Woman's Place In The Life Of The Church?
By REV. CANON C. W. CHANDLER TTHERE is a great deal of *■ uncertainty in many people's minds with regard to the identity of Mary Magdalene, whom on the morrow a very large section of the Church will remember. Whenever she is referred to in the Gospels the words "out of whom were cast seven devils" are usually appended to her name. Doubtless this is because Mary is such a common name, and particularly was it so in those days. Hence the reason for associating the name of each Mary with something or someone-—Mary the wife of Cleophas, Mary the mother of James and Joses, and the one who came from Magdala and "out of whom were cast seven devils."
It is commonly thought that Mary Magdalene was she who anointed Our Lord's feet in the house of Simon the Pharisee and that it was she who was about to be stoned because she had been caught in the act or adultery. Dr. Hastings says "it is an unfortunate-tradition that identifies Her with the unnamed sinful woman" above referred to.
Again, she is sometimes identified with Mary and Lazarus as their sister, but neither is there any foundation for this belief.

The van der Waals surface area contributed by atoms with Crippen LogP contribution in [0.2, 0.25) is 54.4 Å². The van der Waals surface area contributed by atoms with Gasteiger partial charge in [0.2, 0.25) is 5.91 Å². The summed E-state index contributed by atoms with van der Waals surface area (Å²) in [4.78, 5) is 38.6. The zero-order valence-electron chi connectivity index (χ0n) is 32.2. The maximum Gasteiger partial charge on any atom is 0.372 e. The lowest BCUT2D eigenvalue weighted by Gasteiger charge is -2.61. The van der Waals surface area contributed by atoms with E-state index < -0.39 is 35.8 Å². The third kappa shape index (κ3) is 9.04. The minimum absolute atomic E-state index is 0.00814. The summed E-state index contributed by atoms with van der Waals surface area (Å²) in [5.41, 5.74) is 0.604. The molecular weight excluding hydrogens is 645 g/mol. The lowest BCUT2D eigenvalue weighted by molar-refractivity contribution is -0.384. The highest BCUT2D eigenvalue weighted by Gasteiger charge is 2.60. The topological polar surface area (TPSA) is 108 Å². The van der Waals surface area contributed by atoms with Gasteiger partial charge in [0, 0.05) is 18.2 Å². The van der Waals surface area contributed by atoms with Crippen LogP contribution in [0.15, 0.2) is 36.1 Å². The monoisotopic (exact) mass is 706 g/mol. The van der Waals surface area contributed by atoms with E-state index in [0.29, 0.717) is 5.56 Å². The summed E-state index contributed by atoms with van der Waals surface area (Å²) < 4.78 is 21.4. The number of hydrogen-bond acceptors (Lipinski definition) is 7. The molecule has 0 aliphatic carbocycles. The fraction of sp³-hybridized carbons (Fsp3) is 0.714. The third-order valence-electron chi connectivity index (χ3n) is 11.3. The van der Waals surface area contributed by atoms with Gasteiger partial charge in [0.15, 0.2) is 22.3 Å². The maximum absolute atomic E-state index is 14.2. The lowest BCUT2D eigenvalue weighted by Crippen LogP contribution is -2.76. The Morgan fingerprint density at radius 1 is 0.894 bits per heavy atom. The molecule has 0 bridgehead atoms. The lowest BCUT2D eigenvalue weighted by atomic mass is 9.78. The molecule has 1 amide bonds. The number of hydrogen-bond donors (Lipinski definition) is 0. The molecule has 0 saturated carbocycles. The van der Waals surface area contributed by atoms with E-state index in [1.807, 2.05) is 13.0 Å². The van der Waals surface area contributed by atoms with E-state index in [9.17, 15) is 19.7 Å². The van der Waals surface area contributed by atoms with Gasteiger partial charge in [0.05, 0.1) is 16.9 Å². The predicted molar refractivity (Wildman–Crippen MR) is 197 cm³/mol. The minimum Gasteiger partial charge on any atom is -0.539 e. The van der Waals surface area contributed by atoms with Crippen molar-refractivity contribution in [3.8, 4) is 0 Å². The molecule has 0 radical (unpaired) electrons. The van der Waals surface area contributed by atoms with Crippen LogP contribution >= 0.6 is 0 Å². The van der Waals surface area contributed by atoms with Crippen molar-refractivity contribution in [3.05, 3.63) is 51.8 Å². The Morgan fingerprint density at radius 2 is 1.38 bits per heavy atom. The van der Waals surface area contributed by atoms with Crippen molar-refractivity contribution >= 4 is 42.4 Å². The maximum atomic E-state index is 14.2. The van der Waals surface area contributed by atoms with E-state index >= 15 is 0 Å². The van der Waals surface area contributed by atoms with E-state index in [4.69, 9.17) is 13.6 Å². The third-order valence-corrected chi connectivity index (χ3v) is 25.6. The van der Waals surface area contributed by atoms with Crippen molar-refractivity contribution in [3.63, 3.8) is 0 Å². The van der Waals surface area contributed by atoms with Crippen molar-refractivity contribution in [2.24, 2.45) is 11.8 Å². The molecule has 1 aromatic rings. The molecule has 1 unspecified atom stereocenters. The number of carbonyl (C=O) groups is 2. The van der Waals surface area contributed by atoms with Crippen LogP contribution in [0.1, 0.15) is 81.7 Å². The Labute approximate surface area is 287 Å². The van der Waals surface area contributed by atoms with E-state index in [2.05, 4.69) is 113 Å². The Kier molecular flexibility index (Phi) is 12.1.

She was from the city or town of .Vlagdala, which was about three jiiies north-west of Tiberias, and the 'seven devils" which were driven from her clearly indicates that she was suffering from some deep-seated malignity. After having been healed by Jesus it appears that she became His most devoted follower. At His Crucifixion we picture her clinging to the Cross, and John records that she was the first at the sepulchre on that first Easter morning.
A Liover of Jesus A recent writer refers to her as a "lover" of Jesus, that is, as one who in a very human sense adored Him. It is an audacious contention, but nevertheless it's one that I dare to accept as being well within the b.ounds of possibility. Milk and water plaster saints, bloodless, passionless and lily-white in their inhumanity, have never appealed to me, I must confess. Nor could Perfect Man have been bereft of those manly qualities which could awaken in women that passive acceptance and tender responsiveness which is so essentially feminine, in the very best sense of the word.
So, while denying that Mary Magdalene was the arch sinner before her conversion that a false tradition helps us to believe she was, we can accept the statement of Joseph Klausner that she was "'hysterical to the point of madness" before Jesus met her, and that, as Ecnest Renan says, "next to Jesus, hers was the most essential part In the founding of Christianity. The Image created by her vivid susceptibility still hovers before the world. She, as chief and princess among visionaries has, better than any other, made the vision of her Impassioned soul a real thing to the world's conviction. That grand cry from her woman's heart, 'He is risen!' has become the mainspring of faith to mankind. Hence, feeble Reason! Test not by cold analysis this masterpiece of ideality and love! . . . Where is the wise man who has bestowed upon the world so exalted a joy as this visionary Mary Magdalene?"
The Ministry of Women